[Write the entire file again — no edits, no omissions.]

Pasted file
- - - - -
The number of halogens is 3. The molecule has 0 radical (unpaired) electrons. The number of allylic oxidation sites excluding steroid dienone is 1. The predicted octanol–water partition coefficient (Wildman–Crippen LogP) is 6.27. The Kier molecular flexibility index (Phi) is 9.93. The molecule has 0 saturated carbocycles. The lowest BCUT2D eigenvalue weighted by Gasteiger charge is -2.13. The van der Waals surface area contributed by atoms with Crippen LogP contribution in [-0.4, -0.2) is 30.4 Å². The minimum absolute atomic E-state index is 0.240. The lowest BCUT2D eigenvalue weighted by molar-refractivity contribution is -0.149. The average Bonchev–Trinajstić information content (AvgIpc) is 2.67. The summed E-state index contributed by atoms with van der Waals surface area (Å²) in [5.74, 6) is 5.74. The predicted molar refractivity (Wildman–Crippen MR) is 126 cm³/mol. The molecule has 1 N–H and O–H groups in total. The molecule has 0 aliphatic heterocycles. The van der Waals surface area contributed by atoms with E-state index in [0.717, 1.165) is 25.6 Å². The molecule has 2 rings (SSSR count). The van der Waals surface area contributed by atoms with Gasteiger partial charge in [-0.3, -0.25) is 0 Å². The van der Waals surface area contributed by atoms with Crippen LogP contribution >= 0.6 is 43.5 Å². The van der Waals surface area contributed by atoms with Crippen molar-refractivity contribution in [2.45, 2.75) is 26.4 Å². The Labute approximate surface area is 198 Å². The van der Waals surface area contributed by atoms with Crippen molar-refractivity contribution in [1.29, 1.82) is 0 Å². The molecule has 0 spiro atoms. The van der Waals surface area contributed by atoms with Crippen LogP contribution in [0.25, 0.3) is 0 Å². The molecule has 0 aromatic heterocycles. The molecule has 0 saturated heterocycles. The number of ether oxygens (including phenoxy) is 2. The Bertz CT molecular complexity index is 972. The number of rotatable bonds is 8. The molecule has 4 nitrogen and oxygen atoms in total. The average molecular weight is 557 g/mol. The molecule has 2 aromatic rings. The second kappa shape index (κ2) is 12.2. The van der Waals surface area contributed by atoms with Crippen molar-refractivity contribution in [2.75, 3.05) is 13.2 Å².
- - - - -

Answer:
The number of halogens is 3. The molecule has 0 radical (unpaired) electrons. The number of allylic oxidation sites excluding steroid dienone is 1. The predicted octanol–water partition coefficient (Wildman–Crippen LogP) is 6.27. The Kier molecular flexibility index (Phi) is 9.93. The molecule has 0 saturated carbocycles. The lowest BCUT2D eigenvalue weighted by Gasteiger charge is -2.13. The van der Waals surface area contributed by atoms with Crippen LogP contribution in [-0.4, -0.2) is 30.4 Å². The minimum absolute atomic E-state index is 0.240. The lowest BCUT2D eigenvalue weighted by molar-refractivity contribution is -0.149. The average Bonchev–Trinajstić information content (AvgIpc) is 2.67. The summed E-state index contributed by atoms with van der Waals surface area (Å²) in [5.74, 6) is 5.74. The predicted molar refractivity (Wildman–Crippen MR) is 126 cm³/mol. The molecule has 1 N–H and O–H groups in total. The molecule has 0 aliphatic heterocycles. The van der Waals surface area contributed by atoms with E-state index in [0.717, 1.165) is 25.6 Å². The molecule has 2 rings (SSSR count). The van der Waals surface area contributed by atoms with Gasteiger partial charge in [-0.3, -0.25) is 0 Å². The van der Waals surface area contributed by atoms with Crippen LogP contribution >= 0.6 is 43.5 Å². The van der Waals surface area contributed by atoms with Crippen molar-refractivity contribution in [2.45, 2.75) is 26.4 Å². The Labute approximate surface area is 198 Å². The van der Waals surface area contributed by atoms with Crippen molar-refractivity contribution in [1.29, 1.82) is 0 Å². The molecule has 0 spiro atoms. The van der Waals surface area contributed by atoms with Crippen LogP contribution in [0.25, 0.3) is 0 Å². The molecule has 0 aromatic heterocycles. The molecule has 0 saturated heterocycles. The number of ether oxygens (including phenoxy) is 2. The Bertz CT molecular complexity index is 972. The number of rotatable bonds is 8. The molecule has 4 nitrogen and oxygen atoms in total. The average molecular weight is 557 g/mol. The molecule has 2 aromatic rings. The second kappa shape index (κ2) is 12.2. The van der Waals surface area contributed by atoms with Crippen molar-refractivity contribution in [2.75, 3.05) is 13.2 Å².